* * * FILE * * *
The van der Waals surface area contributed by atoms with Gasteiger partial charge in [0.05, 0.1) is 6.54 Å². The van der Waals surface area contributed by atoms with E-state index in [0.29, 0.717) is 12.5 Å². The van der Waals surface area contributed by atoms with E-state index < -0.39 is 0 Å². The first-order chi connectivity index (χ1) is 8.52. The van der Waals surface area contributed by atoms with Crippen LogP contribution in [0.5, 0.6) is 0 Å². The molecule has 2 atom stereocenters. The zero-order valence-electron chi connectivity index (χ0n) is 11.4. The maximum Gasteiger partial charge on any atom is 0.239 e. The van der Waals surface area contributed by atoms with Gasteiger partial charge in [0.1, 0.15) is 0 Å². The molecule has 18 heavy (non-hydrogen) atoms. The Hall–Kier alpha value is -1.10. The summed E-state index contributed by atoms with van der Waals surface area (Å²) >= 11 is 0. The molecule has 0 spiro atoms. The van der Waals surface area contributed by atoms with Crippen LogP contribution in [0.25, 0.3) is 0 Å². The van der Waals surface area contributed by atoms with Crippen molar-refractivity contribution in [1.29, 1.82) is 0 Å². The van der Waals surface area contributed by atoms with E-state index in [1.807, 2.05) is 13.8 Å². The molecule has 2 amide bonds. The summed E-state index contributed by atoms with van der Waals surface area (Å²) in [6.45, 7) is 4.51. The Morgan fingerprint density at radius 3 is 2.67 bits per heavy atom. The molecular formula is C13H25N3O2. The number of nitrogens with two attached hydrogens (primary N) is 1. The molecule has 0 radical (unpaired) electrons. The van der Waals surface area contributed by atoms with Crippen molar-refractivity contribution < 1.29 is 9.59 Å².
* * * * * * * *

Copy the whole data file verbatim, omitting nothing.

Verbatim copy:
The van der Waals surface area contributed by atoms with Gasteiger partial charge in [0.05, 0.1) is 6.54 Å². The van der Waals surface area contributed by atoms with E-state index in [0.29, 0.717) is 12.5 Å². The van der Waals surface area contributed by atoms with E-state index < -0.39 is 0 Å². The first-order chi connectivity index (χ1) is 8.52. The van der Waals surface area contributed by atoms with Crippen LogP contribution in [0.5, 0.6) is 0 Å². The molecule has 2 atom stereocenters. The zero-order valence-electron chi connectivity index (χ0n) is 11.4. The maximum Gasteiger partial charge on any atom is 0.239 e. The van der Waals surface area contributed by atoms with Gasteiger partial charge in [0.1, 0.15) is 0 Å². The molecule has 18 heavy (non-hydrogen) atoms. The Hall–Kier alpha value is -1.10. The summed E-state index contributed by atoms with van der Waals surface area (Å²) >= 11 is 0. The molecule has 0 spiro atoms. The van der Waals surface area contributed by atoms with Crippen LogP contribution in [0.25, 0.3) is 0 Å². The van der Waals surface area contributed by atoms with Crippen molar-refractivity contribution in [1.29, 1.82) is 0 Å². The van der Waals surface area contributed by atoms with E-state index in [1.807, 2.05) is 13.8 Å². The molecule has 2 amide bonds. The summed E-state index contributed by atoms with van der Waals surface area (Å²) in [6.45, 7) is 4.51. The Morgan fingerprint density at radius 3 is 2.67 bits per heavy atom. The molecular formula is C13H25N3O2. The number of nitrogens with two attached hydrogens (primary N) is 1. The molecule has 0 radical (unpaired) electrons. The van der Waals surface area contributed by atoms with Crippen molar-refractivity contribution < 1.29 is 9.59 Å².